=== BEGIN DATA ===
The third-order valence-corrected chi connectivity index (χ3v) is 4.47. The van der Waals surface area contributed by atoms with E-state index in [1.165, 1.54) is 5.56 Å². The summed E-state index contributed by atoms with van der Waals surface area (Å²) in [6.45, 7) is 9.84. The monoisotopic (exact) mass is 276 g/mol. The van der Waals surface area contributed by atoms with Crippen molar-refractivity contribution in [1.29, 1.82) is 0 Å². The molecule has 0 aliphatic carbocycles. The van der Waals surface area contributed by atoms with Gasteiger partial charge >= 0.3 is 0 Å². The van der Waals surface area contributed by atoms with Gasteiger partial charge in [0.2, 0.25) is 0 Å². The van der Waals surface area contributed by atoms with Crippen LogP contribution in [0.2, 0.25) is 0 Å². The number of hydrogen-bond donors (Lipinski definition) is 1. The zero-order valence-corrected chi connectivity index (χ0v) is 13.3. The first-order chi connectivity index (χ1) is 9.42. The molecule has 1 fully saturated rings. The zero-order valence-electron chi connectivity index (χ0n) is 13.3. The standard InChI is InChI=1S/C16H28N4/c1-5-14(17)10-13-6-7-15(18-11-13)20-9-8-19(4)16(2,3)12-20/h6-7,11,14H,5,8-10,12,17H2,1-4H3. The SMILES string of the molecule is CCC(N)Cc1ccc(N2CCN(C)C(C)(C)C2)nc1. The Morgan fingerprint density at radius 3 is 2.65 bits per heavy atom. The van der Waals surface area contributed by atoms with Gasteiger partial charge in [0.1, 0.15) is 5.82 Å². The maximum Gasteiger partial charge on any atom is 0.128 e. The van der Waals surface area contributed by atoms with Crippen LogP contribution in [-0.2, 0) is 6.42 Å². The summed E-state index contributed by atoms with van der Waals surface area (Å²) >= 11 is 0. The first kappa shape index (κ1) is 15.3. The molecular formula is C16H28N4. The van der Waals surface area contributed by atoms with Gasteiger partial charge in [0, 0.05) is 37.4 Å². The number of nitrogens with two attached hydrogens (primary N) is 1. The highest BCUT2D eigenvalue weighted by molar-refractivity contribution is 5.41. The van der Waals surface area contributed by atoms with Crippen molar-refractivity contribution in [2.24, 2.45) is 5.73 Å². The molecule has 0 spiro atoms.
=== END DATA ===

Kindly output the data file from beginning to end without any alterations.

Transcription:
The third-order valence-corrected chi connectivity index (χ3v) is 4.47. The van der Waals surface area contributed by atoms with E-state index in [1.165, 1.54) is 5.56 Å². The summed E-state index contributed by atoms with van der Waals surface area (Å²) in [6.45, 7) is 9.84. The monoisotopic (exact) mass is 276 g/mol. The van der Waals surface area contributed by atoms with Crippen molar-refractivity contribution in [1.29, 1.82) is 0 Å². The molecule has 0 aliphatic carbocycles. The van der Waals surface area contributed by atoms with Gasteiger partial charge >= 0.3 is 0 Å². The van der Waals surface area contributed by atoms with Gasteiger partial charge in [0.2, 0.25) is 0 Å². The van der Waals surface area contributed by atoms with Crippen LogP contribution in [0.2, 0.25) is 0 Å². The number of hydrogen-bond donors (Lipinski definition) is 1. The zero-order valence-corrected chi connectivity index (χ0v) is 13.3. The first-order chi connectivity index (χ1) is 9.42. The molecule has 1 fully saturated rings. The zero-order valence-electron chi connectivity index (χ0n) is 13.3. The standard InChI is InChI=1S/C16H28N4/c1-5-14(17)10-13-6-7-15(18-11-13)20-9-8-19(4)16(2,3)12-20/h6-7,11,14H,5,8-10,12,17H2,1-4H3. The SMILES string of the molecule is CCC(N)Cc1ccc(N2CCN(C)C(C)(C)C2)nc1. The Morgan fingerprint density at radius 3 is 2.65 bits per heavy atom. The van der Waals surface area contributed by atoms with Gasteiger partial charge in [0.1, 0.15) is 5.82 Å². The maximum Gasteiger partial charge on any atom is 0.128 e. The van der Waals surface area contributed by atoms with Crippen LogP contribution in [-0.2, 0) is 6.42 Å². The summed E-state index contributed by atoms with van der Waals surface area (Å²) >= 11 is 0. The first kappa shape index (κ1) is 15.3. The molecular formula is C16H28N4. The van der Waals surface area contributed by atoms with Gasteiger partial charge in [0, 0.05) is 37.4 Å². The number of nitrogens with two attached hydrogens (primary N) is 1. The highest BCUT2D eigenvalue weighted by molar-refractivity contribution is 5.41. The van der Waals surface area contributed by atoms with Crippen molar-refractivity contribution in [2.24, 2.45) is 5.73 Å². The molecule has 0 spiro atoms.